Director General, Workplace Relations Commission
Oonagh Buckley is a graduate of UCC Law School (BCL, 1992). She subsequently went on to study in the Central and Eastern European Programme of the College of Europe (Bruges and Poland, 1993) and in 1994 obtained a Masters in Law (Comparative) in the University of London (King’s College). She was called to the Bar in 1996. She is currently studying for a Masters in Management at University College Dublin (Smurfit School).
During her career in the Civil Service, Oonagh Buckley has worked in a number of Government Departments on key policies, including foreign affairs, environment, wildlife protection and public sector human resource and pay and pension policy. She has been the lead official on important and innovative legislative initiatives, with far reaching impacts on, among other things, the development planning system, the provision of housing and key infrastructure, the protection of the built and natural heritage, and on the constitutional right to property. Those include:
The Planning and Development Acts, 2000 to 2006,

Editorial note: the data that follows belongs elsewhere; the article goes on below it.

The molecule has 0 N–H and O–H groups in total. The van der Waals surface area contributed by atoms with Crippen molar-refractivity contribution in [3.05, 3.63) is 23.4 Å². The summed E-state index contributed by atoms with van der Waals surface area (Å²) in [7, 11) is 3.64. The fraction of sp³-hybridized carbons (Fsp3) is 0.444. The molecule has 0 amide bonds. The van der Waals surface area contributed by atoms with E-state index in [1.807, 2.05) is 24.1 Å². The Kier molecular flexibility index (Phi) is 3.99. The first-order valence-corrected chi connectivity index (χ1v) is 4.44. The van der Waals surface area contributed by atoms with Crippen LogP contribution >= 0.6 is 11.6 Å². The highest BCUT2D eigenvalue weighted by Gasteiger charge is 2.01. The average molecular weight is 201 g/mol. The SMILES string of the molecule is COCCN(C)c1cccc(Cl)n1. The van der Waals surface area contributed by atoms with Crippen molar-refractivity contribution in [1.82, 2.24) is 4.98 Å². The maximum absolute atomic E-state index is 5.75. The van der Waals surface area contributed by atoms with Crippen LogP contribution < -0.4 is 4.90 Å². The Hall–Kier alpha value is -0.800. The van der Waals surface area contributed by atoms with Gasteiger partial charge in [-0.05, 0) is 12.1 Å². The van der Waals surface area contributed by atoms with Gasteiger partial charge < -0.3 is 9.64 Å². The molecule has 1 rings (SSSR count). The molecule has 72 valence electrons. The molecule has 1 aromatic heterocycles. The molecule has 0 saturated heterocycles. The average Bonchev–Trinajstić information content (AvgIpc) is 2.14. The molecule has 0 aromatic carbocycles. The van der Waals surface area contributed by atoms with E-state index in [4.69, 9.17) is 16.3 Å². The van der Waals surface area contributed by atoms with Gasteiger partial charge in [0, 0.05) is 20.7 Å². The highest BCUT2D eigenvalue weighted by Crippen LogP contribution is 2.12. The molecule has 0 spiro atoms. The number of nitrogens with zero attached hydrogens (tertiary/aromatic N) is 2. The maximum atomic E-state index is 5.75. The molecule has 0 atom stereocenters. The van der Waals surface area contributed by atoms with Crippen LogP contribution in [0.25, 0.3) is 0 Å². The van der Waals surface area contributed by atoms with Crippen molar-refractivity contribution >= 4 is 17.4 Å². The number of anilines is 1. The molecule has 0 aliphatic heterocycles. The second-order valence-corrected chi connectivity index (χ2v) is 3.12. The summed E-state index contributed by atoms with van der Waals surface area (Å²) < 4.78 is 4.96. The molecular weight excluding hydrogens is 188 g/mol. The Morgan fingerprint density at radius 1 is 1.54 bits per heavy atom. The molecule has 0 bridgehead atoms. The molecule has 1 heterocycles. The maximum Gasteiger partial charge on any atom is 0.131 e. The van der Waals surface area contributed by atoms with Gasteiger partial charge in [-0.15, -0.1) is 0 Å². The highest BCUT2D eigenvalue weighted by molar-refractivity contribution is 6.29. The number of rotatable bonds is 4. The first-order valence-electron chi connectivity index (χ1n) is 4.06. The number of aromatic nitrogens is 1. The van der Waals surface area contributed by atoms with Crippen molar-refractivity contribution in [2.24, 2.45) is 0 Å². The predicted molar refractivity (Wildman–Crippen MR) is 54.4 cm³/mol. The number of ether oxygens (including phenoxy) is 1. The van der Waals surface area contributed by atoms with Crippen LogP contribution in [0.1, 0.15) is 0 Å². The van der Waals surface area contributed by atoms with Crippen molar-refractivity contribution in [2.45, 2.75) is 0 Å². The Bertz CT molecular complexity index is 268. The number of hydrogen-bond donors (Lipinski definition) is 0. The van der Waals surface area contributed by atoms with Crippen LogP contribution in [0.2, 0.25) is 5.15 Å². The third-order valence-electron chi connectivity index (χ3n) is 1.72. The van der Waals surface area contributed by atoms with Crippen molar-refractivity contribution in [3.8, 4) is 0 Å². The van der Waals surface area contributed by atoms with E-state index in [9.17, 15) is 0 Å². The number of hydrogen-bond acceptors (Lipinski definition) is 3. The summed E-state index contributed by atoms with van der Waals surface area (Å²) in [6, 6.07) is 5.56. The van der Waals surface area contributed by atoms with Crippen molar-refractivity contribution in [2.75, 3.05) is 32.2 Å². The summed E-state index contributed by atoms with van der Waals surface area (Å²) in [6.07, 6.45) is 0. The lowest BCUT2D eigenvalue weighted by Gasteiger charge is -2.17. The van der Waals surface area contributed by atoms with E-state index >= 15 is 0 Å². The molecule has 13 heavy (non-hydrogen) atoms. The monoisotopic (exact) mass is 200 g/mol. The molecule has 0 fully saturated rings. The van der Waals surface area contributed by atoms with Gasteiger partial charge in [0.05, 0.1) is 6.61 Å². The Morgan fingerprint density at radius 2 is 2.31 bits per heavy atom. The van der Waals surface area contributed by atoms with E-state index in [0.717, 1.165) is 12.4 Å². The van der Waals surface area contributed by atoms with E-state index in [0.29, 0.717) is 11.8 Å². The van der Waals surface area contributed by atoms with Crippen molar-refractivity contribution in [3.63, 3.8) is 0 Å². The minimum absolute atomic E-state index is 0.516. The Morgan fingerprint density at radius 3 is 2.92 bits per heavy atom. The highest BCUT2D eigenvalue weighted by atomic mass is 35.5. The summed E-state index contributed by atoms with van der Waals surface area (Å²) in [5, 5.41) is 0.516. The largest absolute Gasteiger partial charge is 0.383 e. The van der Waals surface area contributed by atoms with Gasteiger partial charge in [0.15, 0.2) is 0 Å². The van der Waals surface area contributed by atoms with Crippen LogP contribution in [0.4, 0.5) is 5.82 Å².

The Financial Emergency Measures in the Public Interest Acts 2009 – 2013.
In 2009 she was appointed to lead the team in the Department of Finance/Public Expenditure and Reform that managed the public sector pay and pension bill during and after the economic crisis, including the discussions with the trade unions and the Troika on public service pay and pension matters. She represented the Government in reaching the comprehensive industrial relations agreements (Croke Park, Haddington Road, Lansdowne Road) that underpinned both the substantial savings achieved in spending on public pay over that period and the delivery of the far-reaching public sector reform initiatives of recent years.
In July 2016, Oonagh Buckley was appointed Director General of the Workplace Relations Commission, which handles all aspects of individual and group disputes in the workplace and workplace inspections, as well as dealing with claims of discrimination both in employment and the delivery of services.
Dr Áine Ryall, School of Law